Navajo Nation sues Urban Outfitters for trademark infringement

The Navajo Nation has sued the clothing retailer Urban Outfitters for trademark infringement. Months before, the Nation sent a cease-and-desist letter to Urban Outfitters demanding it stop using the “Navajo” name. The suit filed last Tuesday in federal court in New Mexico alleges trademark violations and violations of the federal Indian Arts and Crafts Act. This Act makes it illegal to sell arts or crafts in a way that falsely suggests they were made by American Indians.  Susan Scafidi, who directs the Fashion Law Institute at Fordham University’s law school in New York, claims the trademark infringement is clear. 

The lawsuit seeks monetary damages and an injunction to prevent Urban Outfitters from using the Navajo name (or variations such as “Navaho”) on its products.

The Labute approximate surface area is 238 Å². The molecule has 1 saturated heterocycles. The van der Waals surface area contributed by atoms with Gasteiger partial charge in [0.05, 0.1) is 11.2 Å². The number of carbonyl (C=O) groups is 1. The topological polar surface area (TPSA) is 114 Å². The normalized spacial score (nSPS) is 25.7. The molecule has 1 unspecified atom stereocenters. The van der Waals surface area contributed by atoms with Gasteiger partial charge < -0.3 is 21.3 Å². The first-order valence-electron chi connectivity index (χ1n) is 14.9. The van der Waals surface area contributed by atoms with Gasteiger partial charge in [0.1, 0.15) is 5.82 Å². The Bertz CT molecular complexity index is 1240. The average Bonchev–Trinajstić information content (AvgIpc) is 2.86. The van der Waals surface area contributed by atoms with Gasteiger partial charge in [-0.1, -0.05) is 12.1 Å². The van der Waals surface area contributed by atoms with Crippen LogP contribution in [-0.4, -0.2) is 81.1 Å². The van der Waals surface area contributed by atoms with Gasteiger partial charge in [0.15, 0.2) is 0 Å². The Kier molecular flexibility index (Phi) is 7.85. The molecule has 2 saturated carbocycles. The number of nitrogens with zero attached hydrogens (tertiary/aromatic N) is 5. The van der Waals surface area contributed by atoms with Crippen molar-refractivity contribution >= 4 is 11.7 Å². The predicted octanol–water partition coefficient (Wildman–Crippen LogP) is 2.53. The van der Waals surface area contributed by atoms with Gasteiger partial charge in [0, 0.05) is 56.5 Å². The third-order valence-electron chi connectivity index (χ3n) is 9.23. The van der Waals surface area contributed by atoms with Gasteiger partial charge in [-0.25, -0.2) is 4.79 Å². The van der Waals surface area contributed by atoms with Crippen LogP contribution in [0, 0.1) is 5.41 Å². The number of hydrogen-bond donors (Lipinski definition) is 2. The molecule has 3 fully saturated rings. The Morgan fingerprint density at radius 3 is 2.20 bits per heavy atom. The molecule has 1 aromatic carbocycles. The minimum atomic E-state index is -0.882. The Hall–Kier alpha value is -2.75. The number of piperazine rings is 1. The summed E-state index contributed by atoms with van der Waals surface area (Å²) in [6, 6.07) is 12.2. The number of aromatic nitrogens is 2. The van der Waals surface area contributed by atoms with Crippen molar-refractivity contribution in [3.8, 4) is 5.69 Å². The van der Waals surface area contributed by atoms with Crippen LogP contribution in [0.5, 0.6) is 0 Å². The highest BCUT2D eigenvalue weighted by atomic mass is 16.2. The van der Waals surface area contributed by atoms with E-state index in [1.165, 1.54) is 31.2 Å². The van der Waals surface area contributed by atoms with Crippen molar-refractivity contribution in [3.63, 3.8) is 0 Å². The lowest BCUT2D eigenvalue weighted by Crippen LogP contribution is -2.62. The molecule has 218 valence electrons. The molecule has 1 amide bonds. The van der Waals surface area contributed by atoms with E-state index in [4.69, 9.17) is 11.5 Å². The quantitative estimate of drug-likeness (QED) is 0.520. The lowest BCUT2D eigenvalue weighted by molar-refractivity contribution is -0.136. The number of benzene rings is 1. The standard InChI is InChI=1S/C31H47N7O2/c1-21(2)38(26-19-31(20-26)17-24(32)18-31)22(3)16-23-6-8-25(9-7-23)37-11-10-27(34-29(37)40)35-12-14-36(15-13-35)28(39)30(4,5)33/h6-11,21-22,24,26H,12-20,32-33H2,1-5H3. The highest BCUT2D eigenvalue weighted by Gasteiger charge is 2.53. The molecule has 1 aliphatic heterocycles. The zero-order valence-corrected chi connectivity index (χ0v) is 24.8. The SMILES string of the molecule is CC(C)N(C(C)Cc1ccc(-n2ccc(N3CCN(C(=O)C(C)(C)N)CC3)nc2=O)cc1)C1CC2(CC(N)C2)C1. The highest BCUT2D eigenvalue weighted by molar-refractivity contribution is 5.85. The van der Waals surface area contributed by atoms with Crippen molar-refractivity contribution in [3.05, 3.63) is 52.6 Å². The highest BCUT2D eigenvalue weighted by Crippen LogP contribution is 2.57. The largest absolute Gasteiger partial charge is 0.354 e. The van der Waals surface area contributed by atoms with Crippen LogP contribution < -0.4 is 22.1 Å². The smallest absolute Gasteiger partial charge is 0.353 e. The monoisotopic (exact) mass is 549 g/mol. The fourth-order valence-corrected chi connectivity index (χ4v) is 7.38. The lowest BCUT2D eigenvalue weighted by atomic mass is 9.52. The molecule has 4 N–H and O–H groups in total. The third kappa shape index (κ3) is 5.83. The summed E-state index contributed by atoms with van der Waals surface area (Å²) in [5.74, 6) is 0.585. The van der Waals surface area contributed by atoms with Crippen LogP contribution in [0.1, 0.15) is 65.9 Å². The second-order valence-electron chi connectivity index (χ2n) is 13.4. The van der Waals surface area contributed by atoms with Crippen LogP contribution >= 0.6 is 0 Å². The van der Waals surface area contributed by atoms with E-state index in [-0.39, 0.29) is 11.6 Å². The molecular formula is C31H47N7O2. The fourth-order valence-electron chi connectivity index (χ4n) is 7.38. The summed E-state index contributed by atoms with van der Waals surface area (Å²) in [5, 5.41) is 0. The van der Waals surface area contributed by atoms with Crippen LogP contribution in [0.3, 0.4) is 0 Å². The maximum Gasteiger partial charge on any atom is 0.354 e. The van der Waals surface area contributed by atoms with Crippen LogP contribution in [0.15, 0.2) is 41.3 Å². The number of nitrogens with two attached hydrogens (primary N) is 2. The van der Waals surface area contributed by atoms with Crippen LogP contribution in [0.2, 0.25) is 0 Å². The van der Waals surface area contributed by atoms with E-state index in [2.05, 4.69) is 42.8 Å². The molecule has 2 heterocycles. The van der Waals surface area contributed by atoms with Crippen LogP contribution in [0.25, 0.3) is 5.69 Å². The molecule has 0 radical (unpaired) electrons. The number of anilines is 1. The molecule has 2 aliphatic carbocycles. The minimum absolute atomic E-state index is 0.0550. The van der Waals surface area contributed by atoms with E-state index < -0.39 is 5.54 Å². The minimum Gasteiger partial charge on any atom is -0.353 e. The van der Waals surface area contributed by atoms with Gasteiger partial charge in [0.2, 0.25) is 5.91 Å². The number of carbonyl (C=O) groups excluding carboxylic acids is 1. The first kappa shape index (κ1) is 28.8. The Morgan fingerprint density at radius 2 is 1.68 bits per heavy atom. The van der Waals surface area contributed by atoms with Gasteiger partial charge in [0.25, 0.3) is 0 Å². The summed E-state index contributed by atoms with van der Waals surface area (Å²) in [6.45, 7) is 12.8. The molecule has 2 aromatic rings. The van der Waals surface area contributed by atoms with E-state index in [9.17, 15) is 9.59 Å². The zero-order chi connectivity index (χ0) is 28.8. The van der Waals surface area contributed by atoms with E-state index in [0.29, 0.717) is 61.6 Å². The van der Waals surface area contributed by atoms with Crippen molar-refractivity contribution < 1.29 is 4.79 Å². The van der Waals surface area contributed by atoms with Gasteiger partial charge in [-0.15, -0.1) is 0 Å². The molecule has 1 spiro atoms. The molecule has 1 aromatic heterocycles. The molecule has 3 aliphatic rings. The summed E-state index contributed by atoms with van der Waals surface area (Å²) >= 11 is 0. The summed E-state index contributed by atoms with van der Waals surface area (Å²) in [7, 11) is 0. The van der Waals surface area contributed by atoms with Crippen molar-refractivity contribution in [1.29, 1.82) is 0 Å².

A representative of the Navajo Nation stated that the Tribe had no connection whatsoever with Urban Outfitters, and that the infringement violations were “derogatory and scandalous.” The controversy was stirred up when Urban Outfitters introduced its Native American inspired line of products, which included Navajo underwear and liquor flasks. The production and sale of liquor flasks is particularly offensive to the Navajo Nation in light of the fact that the sale and consumption of alcohol is banned in the Navajo Reservation.


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One Response to Navajo Nation sues Urban Outfitters for trademark infringement

  1. Dorian says:

    Wow. Good luck to them with this lawsuit.


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